• Well, that all sounds highly unethical and possibly illegal.

          • Doug Brown

            Yes and that’s why all their political careers would have been saved.

          • Teddy Salad

            I bet Bolling could have been persuaded with a large sandwich, a bag of pork rinds, and a bath tub full of Mac n’ Cheese to roll around in.

        • Doug Brown

          Mullins should have announced his resignation right after Ken announced his candidacy.
          It was like watching a coach/manager who has lost control of his players.

          • Colin

            Resign before a statewide election? That’s the kind of stuff the media and pundits gobble up. I have my qualms with RPV leadership at times, but even I know you don’t switch horses midstream. Plus, who would have been a viable alternate to Mullins? (And don’t say Frederick)

          • I distinctly remember someone pushing for Shaun Kenney. Way back in 09.

          • Colin

            It would be nice to end this trend of every state candidate or party official coming from Northern Virginia.

          • Cuccinelli was the only Northern Virginian on the GOP ticket running for statewide office in either 2013 or 2009. EW is down in the Norfolk region and Obenshain was from the Valley.
            Allen is from the Richmond area if I remember correctly.

          • There are more of us. It’s inevitable.

  • There is a reason why Barbara Comstock is gaining all of this support, including from folks like Pat – she’s the best candidate for the job. There is nobody who works harder, nobody who works smarter than her in that district.

    Glad to see that she’s being recognized for her efforts and dedication. I look forward to working with her when she gets to Congress.

    • Doug Brown

      Best candidate for the job? Maybe, so far.
      She’s going to have to address some issues which Frank Wolf has avoided. Issues that have seriously effected his constituents and damaged some of the very causes he claims to champion.

      • Lawrence Wood

        Very, very true. Frank was in semi-retirement for some time and his attention in the House was more often on Sudan then the 10th District, some real issues lay unresolved, if she skates on these it will be a tough primary for her.

  • Bill Steinbach

    Not that I disagree with the endorsement, but I thought it was against party rules for RPV to endorse a candidate in a contested primary.

    • RPV didn’t endorse. Pat Mullins did.

      • Bill Steinbach

        On RPV letterhead.

        • No, it was on Pat Mullins’ personal RPV letterhead with the RPV logo on it and his title. The RPV letterhead itself is different. And he made no statement that he was speaking on behalf of the Party.

          The regular letterhead doesn’t have his name and title on the top of it.

          • Bill Steinbach

            The disclaimer on the bottom of the letterhead says “Paid for and authorized by the Republican Party of Virginia”. I know that is for IRS and election law purposes, but people could get confused and take this an official endorsement from RPV.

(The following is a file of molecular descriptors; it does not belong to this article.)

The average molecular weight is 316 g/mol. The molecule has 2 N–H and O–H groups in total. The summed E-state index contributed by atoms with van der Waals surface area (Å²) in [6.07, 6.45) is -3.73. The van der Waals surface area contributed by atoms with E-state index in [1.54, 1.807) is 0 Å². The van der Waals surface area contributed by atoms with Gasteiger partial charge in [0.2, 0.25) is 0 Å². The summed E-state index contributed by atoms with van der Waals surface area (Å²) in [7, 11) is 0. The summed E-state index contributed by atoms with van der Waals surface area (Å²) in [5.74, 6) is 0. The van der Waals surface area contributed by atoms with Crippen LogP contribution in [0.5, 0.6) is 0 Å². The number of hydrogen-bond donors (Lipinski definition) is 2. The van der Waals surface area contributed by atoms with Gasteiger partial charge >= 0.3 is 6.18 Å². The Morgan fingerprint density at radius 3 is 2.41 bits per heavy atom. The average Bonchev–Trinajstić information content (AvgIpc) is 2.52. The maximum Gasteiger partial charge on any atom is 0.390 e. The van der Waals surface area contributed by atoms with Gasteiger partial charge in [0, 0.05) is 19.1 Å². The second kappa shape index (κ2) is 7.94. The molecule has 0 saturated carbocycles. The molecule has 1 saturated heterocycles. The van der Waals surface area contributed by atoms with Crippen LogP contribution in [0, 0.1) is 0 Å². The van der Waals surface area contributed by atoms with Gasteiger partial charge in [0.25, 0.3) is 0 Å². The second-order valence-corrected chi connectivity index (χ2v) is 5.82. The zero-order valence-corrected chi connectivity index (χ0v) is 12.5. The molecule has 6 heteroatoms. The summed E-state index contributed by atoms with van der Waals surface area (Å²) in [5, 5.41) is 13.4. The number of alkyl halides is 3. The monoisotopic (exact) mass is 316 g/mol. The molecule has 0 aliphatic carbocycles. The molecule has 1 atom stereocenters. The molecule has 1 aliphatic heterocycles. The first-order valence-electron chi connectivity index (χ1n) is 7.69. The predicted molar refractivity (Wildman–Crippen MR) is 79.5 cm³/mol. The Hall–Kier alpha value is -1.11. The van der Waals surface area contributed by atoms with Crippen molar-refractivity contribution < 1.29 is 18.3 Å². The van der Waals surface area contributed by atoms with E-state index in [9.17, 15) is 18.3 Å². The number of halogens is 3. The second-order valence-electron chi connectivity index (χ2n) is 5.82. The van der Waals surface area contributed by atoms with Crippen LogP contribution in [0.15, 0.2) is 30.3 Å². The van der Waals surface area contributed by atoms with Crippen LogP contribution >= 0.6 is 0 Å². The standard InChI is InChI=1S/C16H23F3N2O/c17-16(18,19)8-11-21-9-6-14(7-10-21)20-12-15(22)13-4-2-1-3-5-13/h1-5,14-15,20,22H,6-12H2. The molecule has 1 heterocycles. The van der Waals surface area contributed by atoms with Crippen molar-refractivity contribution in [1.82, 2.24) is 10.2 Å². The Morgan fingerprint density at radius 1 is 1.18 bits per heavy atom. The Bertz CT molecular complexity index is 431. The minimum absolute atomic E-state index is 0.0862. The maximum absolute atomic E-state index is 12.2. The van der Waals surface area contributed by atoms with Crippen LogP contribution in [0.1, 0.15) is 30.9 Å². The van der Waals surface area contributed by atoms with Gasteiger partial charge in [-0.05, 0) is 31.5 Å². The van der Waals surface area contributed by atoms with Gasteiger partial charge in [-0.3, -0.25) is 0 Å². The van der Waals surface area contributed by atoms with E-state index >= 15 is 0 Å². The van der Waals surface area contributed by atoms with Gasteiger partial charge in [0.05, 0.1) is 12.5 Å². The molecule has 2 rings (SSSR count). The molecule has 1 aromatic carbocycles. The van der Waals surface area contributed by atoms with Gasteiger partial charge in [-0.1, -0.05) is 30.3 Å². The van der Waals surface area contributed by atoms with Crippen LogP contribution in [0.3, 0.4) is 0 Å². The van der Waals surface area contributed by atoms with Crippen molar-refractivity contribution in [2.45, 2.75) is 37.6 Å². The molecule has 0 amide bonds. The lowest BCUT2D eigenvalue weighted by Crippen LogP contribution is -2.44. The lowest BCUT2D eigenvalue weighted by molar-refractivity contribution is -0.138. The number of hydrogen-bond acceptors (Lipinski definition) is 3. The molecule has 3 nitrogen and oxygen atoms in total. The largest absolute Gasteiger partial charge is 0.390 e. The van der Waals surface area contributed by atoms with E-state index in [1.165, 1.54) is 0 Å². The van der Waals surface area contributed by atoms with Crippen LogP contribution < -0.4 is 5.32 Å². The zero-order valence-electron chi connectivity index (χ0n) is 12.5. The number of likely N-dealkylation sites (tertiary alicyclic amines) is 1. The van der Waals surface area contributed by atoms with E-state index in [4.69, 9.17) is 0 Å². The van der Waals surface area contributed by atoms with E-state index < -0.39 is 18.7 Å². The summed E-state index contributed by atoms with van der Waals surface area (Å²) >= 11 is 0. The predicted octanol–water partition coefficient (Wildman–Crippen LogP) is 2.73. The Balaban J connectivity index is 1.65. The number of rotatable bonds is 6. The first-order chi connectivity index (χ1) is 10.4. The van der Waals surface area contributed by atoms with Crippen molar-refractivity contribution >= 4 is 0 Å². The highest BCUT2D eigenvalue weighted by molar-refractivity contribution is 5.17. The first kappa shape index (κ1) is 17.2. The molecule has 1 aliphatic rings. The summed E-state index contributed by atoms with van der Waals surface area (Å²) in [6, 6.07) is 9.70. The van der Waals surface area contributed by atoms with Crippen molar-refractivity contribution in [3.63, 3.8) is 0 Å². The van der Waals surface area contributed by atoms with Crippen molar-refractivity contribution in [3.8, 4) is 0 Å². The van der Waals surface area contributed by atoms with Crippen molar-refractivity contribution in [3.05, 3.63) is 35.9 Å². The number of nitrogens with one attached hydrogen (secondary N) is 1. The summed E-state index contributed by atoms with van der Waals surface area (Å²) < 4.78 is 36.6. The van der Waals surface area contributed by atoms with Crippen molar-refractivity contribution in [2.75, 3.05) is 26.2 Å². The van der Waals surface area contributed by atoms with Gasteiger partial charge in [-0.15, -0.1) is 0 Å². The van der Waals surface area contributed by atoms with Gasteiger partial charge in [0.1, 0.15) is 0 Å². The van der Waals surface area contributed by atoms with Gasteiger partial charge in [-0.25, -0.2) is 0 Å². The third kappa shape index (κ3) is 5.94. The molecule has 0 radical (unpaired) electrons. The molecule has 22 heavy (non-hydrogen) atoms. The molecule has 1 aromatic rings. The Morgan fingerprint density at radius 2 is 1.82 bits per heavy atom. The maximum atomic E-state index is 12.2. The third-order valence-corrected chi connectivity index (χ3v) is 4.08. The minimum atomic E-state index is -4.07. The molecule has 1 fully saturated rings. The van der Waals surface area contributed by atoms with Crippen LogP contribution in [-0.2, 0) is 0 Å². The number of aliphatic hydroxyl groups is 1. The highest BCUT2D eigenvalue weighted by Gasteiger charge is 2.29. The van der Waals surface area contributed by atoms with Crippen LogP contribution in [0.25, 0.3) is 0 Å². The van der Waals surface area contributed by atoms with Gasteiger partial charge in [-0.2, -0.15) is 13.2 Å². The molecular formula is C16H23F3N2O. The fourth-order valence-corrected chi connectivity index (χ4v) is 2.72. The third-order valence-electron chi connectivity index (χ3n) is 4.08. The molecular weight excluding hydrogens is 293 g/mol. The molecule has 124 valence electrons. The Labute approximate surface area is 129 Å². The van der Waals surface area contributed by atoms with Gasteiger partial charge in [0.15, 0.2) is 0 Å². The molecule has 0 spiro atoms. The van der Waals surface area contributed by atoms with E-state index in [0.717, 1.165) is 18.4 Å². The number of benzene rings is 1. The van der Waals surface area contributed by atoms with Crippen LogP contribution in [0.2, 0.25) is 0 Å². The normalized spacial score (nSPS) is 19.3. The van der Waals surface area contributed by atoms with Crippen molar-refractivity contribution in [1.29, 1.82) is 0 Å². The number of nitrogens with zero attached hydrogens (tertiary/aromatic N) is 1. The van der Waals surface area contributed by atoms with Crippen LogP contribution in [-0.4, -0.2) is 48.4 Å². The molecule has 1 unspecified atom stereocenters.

• mezurak

            In the public’s eye Pat Mullins IS the RPV.

            Playing semantics with the logo changes nothing.

          • Fair enough. Frankly, it would be nice to see RPV endorsing good candidates like Barbara.

          • Eric McGrane

            Distinction without a difference.

          • Teddy Salad

            Agreed, it has all the trappings of an RPV endorsement. If it looks like a turd and smells like a turd…

    • George

      Is there a party rule against endorsements? Last I looked, which was some years ago, there was no rule.

  • Pingback: Shak Hill Calls Out Pat Mullins Over Comstock Endorsement - The Bull Elephant()

  • Mark_Shepard

    Quite frankly, if Barbara Comstock is as great a candidate as Pat and many here say, then she did not need this type of an endorsement. It is likely unproductive because while it is likely it sways few people and it clearly does not settle well with many. Just a wasted move in my view. Maybe time will prove otherwise.

  • Scout

    Mullins’s endorsement isn’t fatal, but it is a setback. She can overcome this. It’s a shame, however, that this had to happen. RPV and competent candidates is not a usual pairing. Mullins should have laid low on this.

    • Teddy Salad

      Maybe he KNEW it would be a setback and is trying to sabatoge her. Very tea party-esque move.

  • Darfur? China? That’s nice.

    How about something about her ability to get something real passed to help Americans out during this crappy economy? My congressman has been best known for something to stop the regulation of “farm dust” (if it ever was going be regulated at all) and 40-some votes to repeal Obamacare. Boy, it’s been a productive session of Congress for SouthsideVA.

    • Compare that with the rest of the country, and you guys are in good shape.

  • Teddy Salad

    He should be giving the same speech to the base, especially the bit about ” building the bridges and coalitions it takes to get things done in politics.”

  • This field is for validation purposes and should be left unchanged.